In the fields I have studied, emotional intelligence is more powerful than IQ in determining who emerges as a leader. IQ is a threshold competence. You need it but it doesn’t make you a star. Emotional intelligence can.
What is Emotional Intelligence?
Dr. Ruven Bar-On is an early pioneer in emotional intelligence and the developer of the Emotional Quotient Inventory (EQ-i). He prefers to think of emotional intelligence as emotional social intelligence (ESI) and defines it as: “an array of non cognitive capabilities, competencies and skills that influence one’s ability to succeed in coping with environmental demands and pressures”.
Non cognitive means different from (and in addition to) the conventional intellectual quotient (IQ) that most of us understand. Some people, like Dr. Steven Stein, like to refer to this kind of intelligence as common sense. Some researches like to think of it as social intelligence and others prefer the term people skills.
Regardless of what you call it, emotional intelligence has been proven to be a key factor in individual leader and group success. As a matter of fact, research has shown that EI can count for nearly twice as much as IQ when predicting success.
Why be concerned with EI?
Social neuroscience has proven that we react to situations emotionally first and intellectually second. Social neuroscience is defined as the understanding how biological systems (especially the human brain) implement social processes and behavior. Understanding EI and your particular levels of it lead to the ability to control your emotions, and to improve intrapersonal and interpersonal skills, which are all keys to leadership growth.
How is EI measured and what does it yield?
There are a variety of EI assessment tools that are available to use in the coaching environment. However, the one most accepted by businesses today is the Bar-On EQ-i. This tool, in its best business configuration, is a simple self reporting assessment with 125 questions and takes 20 – 30 minutes to complete. This tool assesses 15 sub factors that roll up into an overall EI score. Like the standard IQ test (Stanford-Binet) the mean or average score based on a large normalized sample in North America is 100.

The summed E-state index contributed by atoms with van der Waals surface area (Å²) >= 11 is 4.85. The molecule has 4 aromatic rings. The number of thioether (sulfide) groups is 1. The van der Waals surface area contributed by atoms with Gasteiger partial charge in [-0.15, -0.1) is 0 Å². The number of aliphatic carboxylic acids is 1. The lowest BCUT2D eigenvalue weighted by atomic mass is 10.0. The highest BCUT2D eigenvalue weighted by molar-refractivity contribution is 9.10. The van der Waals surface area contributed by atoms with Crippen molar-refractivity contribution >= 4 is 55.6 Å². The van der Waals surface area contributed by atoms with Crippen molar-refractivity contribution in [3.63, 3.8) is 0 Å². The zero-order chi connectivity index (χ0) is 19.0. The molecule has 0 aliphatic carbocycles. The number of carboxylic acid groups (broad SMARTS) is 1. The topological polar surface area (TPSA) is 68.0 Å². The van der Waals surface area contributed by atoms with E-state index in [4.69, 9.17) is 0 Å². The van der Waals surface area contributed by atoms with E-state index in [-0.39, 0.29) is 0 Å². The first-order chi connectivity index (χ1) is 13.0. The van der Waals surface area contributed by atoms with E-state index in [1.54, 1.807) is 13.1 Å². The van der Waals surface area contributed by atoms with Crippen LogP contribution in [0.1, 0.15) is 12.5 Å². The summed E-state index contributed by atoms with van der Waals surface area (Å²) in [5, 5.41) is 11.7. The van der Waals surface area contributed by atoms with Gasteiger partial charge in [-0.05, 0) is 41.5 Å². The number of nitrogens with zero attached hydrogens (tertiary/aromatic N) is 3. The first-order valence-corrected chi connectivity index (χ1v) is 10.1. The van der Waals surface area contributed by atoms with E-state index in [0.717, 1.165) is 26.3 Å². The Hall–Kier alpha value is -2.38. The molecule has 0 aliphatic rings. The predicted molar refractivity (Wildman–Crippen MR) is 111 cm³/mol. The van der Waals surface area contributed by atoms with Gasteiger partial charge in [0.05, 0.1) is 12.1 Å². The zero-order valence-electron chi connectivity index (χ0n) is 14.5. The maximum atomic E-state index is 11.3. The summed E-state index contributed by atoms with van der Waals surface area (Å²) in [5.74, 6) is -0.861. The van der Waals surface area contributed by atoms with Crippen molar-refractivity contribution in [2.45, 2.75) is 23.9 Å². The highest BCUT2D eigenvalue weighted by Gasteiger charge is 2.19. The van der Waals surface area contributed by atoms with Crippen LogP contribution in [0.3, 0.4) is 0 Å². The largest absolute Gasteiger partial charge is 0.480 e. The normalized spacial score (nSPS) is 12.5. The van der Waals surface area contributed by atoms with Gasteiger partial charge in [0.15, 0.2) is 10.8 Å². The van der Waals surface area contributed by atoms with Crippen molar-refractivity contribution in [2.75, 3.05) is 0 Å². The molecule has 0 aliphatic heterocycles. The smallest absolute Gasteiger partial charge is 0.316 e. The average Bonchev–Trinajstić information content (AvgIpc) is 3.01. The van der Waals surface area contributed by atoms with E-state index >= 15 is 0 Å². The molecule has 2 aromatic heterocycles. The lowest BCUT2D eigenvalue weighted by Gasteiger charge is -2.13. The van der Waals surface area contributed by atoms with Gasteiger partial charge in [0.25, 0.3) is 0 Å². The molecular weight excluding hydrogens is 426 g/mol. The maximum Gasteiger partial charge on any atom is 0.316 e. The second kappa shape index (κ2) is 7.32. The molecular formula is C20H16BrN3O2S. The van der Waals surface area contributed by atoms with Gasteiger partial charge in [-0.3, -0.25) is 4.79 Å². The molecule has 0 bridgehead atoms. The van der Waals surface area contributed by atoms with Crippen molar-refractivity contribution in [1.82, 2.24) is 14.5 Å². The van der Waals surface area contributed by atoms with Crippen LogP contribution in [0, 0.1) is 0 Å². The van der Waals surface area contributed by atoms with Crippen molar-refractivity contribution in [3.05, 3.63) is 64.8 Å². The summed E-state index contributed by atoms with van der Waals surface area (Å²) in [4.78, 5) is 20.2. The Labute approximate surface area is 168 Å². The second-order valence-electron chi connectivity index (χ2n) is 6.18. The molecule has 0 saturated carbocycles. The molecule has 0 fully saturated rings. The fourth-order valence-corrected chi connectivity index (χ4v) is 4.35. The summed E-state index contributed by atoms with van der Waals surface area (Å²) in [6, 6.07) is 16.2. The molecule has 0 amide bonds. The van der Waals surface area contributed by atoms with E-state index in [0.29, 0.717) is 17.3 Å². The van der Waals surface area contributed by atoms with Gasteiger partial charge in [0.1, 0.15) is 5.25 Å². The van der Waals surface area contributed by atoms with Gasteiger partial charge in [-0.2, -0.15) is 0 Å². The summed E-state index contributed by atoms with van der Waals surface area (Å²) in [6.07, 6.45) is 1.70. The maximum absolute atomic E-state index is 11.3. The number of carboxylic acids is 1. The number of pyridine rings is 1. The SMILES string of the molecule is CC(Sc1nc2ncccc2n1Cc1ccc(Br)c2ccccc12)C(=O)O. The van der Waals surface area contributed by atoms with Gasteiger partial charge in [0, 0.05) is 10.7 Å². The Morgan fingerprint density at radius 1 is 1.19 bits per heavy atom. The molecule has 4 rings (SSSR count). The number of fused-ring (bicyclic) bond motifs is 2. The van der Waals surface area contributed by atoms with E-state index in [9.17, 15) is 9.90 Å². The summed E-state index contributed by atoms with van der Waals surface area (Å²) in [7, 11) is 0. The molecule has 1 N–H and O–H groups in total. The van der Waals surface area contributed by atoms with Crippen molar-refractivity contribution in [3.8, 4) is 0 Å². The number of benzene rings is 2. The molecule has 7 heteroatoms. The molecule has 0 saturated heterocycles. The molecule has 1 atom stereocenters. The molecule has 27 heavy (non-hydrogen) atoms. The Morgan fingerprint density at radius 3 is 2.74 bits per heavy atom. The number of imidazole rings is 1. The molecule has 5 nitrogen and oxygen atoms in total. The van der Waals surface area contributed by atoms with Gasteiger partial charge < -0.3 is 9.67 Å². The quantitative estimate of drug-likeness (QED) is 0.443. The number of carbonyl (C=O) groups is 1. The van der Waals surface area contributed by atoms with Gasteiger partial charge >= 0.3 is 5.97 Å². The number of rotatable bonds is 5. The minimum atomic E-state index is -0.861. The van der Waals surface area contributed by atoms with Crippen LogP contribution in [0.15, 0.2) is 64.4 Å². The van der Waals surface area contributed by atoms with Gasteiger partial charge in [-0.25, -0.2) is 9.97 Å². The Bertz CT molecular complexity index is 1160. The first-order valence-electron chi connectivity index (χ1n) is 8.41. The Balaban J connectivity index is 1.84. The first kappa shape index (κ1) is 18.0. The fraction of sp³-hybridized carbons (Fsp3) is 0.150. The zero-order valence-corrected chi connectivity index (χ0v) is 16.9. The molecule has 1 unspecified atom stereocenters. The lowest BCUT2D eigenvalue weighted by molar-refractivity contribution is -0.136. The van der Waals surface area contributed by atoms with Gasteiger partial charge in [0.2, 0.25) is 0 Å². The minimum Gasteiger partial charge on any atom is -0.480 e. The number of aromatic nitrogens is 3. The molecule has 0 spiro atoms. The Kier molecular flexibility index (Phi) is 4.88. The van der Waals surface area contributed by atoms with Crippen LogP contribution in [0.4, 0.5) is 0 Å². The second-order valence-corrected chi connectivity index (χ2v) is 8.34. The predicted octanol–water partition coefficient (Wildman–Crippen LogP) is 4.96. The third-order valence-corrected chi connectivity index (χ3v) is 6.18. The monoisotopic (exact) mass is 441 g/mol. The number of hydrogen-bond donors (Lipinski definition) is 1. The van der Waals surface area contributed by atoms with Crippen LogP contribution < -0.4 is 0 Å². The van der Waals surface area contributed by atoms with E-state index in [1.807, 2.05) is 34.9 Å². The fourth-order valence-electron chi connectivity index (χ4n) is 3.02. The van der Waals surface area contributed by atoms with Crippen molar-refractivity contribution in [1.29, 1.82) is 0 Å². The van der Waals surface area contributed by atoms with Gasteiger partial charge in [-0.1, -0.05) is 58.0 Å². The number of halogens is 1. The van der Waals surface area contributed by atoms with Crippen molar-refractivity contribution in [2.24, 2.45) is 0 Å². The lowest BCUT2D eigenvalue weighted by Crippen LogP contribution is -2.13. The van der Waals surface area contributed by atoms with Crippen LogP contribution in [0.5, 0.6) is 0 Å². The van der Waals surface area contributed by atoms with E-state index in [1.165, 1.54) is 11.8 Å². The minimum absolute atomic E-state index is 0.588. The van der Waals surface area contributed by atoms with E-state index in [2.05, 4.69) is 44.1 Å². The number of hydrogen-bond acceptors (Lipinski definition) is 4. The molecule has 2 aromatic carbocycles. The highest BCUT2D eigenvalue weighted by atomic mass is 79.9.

Using this normalized scale, it is possible to compare the national norm to an individual’s (or group’s) total EI as well as the 15 sub factor scores such as: self-regard, assertiveness, self-awareness, independence, self-actualization, empathy, interpersonal relationships, reality testing, flexibility, problem solving, stress tolerance, impulse control. When placed in a graphic representation, it becomes easy to see opportunities for improvement which help in developing a personal development plan.
Another version of this tool is also available as a 360 degree assessment completed by the client’s co-workers, employees, and/or managers.
Used another way, this assessment tool can be used to assess organizational culture when administered to a group of company selected star performers. Using the star performer scores as a benchmark, it is then possible to compare individual scores to the scores of star performers and, therefore, customizes the process to fit the organization.
What about the business case for EI?
Dr. Cary Cherniss of Rutgers University has written extensively about emotional intelligence including a 19 point business case. Click on the following link to see what he has said … true then and true now: Emotional Intelligence Business Case.
Look at a man the way that he is, he only becomes worse. But look at him as if he were what he could be, and then he becomes what he should be.